But Leonardo, who was not only an artist but also a scientist, realized that the square could not be inscribed within the circle, but slightly downward, which leads to the realization that the navel will only be in "the center of the circle" if the arms and legs are stretched as calculated by Leonardo, but in no other position. The square proves "the-width-is-equal-to-the-height" part of the "orders", and in this case the center gets pretty close to the center of gravity of the human body. So Leonardo, with this drawing that he made circa 1487, was one of the first persons to clearly state that things have two centers: the center of gravity and the center of figure, and in some cases both are in the same place but sometimes are not.


But beyond these technicalities, the "Vitruvian Man" drew attention to symmetry in Nature and its relationship with beauty and perfection. In 1810, Giuseppe Bossi wrote a treatise on the world-famous mural "The Last Supper" and how Leonardo used Vitruvian concepts to guide its remarkable geometry. A year later he published another treatise going deeper into the subject and dedicated it to the sculptor Antonio Canova, whose delicate works are the most famous exponents of the Neo-Classical movement.

But when making the transition from marble statues to bodies of flesh and blood this search for perfection degenerated into a pseudoscience called eugenics, or the pursuit of the perfect race. In a bizarre interpretation of what the ancient Greeks wanted, it is famous the incident at the Berlin Olympics of 1936 when Adolf Hitler apparently had refused to shake hands with Jesse Owens, who had just won 4 gold medals, because he was not from the "superior race". (Owens, however, complained of racism prevailing in his own country, United States, more than in Germany; in the end this story pales in comparison to what Hitler came to do later, of course.)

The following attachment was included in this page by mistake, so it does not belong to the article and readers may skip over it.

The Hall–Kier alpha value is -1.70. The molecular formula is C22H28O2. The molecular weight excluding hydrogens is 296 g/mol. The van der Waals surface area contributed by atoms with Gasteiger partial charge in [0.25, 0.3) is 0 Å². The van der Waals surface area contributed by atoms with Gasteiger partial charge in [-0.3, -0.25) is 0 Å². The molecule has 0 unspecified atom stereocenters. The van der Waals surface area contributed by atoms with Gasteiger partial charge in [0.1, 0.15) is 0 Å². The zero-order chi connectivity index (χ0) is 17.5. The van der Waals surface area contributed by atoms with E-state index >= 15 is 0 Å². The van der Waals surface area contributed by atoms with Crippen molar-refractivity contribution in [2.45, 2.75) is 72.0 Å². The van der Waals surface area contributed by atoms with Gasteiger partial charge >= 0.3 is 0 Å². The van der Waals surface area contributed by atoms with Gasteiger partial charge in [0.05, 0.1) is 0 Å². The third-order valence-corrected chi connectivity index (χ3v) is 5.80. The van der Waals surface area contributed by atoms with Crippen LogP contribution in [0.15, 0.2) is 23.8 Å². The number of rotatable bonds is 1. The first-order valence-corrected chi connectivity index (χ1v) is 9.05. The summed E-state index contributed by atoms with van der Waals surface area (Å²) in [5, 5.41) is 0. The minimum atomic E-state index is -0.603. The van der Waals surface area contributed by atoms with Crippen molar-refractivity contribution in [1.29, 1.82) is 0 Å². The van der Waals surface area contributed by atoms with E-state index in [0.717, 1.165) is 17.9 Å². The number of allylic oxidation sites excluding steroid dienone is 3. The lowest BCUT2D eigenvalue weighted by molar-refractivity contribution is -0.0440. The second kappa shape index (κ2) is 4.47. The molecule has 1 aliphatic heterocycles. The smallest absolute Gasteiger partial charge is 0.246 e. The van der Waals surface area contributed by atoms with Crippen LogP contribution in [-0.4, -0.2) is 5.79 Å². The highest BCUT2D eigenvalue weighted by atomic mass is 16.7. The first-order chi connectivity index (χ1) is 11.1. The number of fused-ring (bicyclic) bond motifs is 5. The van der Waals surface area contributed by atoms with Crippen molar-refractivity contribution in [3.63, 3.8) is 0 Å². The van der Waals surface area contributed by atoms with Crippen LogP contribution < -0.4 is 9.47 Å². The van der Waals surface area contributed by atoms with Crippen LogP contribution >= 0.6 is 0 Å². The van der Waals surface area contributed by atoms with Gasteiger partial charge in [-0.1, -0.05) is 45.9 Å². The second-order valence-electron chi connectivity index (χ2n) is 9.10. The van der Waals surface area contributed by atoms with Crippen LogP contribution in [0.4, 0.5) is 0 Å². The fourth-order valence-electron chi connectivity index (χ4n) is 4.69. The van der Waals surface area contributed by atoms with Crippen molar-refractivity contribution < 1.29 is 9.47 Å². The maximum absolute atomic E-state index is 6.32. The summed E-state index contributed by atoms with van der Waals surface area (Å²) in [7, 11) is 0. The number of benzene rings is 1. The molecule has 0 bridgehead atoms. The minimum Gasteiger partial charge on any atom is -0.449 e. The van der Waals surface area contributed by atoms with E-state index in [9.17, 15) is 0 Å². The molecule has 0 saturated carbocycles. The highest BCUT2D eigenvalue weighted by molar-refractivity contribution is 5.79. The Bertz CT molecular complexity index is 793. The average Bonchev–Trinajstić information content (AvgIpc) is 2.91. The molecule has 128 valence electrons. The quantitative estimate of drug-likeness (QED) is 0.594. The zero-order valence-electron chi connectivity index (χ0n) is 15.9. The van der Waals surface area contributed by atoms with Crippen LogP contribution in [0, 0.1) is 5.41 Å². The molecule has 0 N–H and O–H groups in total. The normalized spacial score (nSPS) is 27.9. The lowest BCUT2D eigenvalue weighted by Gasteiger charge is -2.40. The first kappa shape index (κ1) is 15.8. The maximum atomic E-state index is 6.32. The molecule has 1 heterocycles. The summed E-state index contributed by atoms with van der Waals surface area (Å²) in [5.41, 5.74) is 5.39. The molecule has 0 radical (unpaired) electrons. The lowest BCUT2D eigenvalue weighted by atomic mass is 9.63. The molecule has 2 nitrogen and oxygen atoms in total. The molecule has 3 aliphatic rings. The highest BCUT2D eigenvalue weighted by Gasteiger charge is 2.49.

And it is from the Olympic Games (ironically, also invented by the Greeks) where we get many examples that there is not one unique type of "perfect" human body.

Sprinter Usain Bolt, who broke the record for 100 m and 200 m dashes and 4 x 100 m relay in Beijing 2008 and again the Olympic record for 100 m dash and the World record for 4 x 100 m relay in London 2012, has a taller and more muscular body than the average population, with 1,96 m and 86 kg. But the record for the 42 kilometers and 195 meters of the Marathon, where endurance matters more than explosions of force, belongs to Haile Gebrselassie, who with 1,65 m and 56 kg is clearly smaller than the average of human beings. Stephen Kiprotich, Olympic Gold medalist in London 2012, is a little taller but has the same weight, so he is even skinnier. Also are smaller Americans Shawn Johnson, who with 1,45 m and 41 kg won four medals in artistic gymnastics in Beijing 2008, and the individual all-around Gold medalist in London 2012, 1,50 m, 40 kg Gabrielle Douglas. A famous fact is that players of certain sports like basketball are very tall: China's Chen Nan, whose team reached the semifinals in Beijing 2008, is 1,97 m and 86 kg, on a par with the Olympic Gold medalist in London 2012, 1,96 m Sylvia Fowles from the U.S.A. team.